Seeing figs in their little paper crates at the grocery store makes me light and lusty again. I would have shrieked like a child at the sight had I not put on mascara and been masquerading as an adult already.
There are a few things (the moors in Scotland, real olive oil, Hemingway, black sand, painting wood, figs, strange liqueur, building a fire) that remind me of a time when I lived simpler (No no! of course not a time in this life...) They provoke in me a longing that comes from god help me to find out where. I look and as soon as the scent reaches me it is gone.
When I get home to eat the rich little delicacies, provoking devils, lovely mid-day adventures, I have no time, no patience, to peel the skins off with a paring knife. Instead, I slice them in half and run my fingers over their silky seedy flesh, warm with the walk home in the sun before scraping and sucking the insides from the out. Eating them is like a sigh of relief. They slide straight to the sad spot in my belly and make me easy for just a moment but like the scent of belonging, the effortlessness dodges away before I can call it my own.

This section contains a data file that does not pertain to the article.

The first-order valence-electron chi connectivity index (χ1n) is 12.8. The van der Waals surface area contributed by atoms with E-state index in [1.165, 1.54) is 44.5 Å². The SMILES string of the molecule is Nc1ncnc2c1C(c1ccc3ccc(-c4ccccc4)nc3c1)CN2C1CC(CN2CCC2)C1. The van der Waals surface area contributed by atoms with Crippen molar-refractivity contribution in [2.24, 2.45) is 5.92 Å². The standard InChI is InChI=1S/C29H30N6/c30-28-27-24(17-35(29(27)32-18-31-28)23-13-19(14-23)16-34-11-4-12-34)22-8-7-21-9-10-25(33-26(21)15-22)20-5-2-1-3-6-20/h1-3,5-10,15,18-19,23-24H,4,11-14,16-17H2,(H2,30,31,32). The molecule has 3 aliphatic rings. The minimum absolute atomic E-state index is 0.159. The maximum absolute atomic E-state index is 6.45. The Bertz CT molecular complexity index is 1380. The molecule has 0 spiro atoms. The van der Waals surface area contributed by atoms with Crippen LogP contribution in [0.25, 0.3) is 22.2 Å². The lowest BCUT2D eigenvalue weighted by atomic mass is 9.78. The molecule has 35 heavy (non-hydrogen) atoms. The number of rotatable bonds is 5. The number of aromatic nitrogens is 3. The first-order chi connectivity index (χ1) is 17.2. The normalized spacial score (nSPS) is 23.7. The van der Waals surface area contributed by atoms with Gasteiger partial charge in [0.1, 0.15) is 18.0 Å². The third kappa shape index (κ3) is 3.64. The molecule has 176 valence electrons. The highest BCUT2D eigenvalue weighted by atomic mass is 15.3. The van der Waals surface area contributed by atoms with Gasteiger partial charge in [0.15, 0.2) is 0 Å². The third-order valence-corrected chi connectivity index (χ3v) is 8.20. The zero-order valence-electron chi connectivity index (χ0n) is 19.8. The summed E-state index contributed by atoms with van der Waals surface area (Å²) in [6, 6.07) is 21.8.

Now the longing remains.
The next time I go to the grocery and see figs in their little paper crates I will be light and lusty again, I tell myself. There are fig seasons to come.
I stop myself short. I remind the light in my eyes to dim. Those of us who are familiar with life know that may not be true. Seasons to come are immeasurable, unknowable, and never guaranteed; easily jettisoned or recoursed or derailed; often late or early (timing is a mean old mistress) or not at all.
Though if fig season does come again, I hope I am not wearing mascara.
[On another note: To the Fig Tree on 9th and Christian by Ross Gay (here) is absolutely stunning and in perfect time for fig season and read it]
The senses are dead. Something about my work goes here.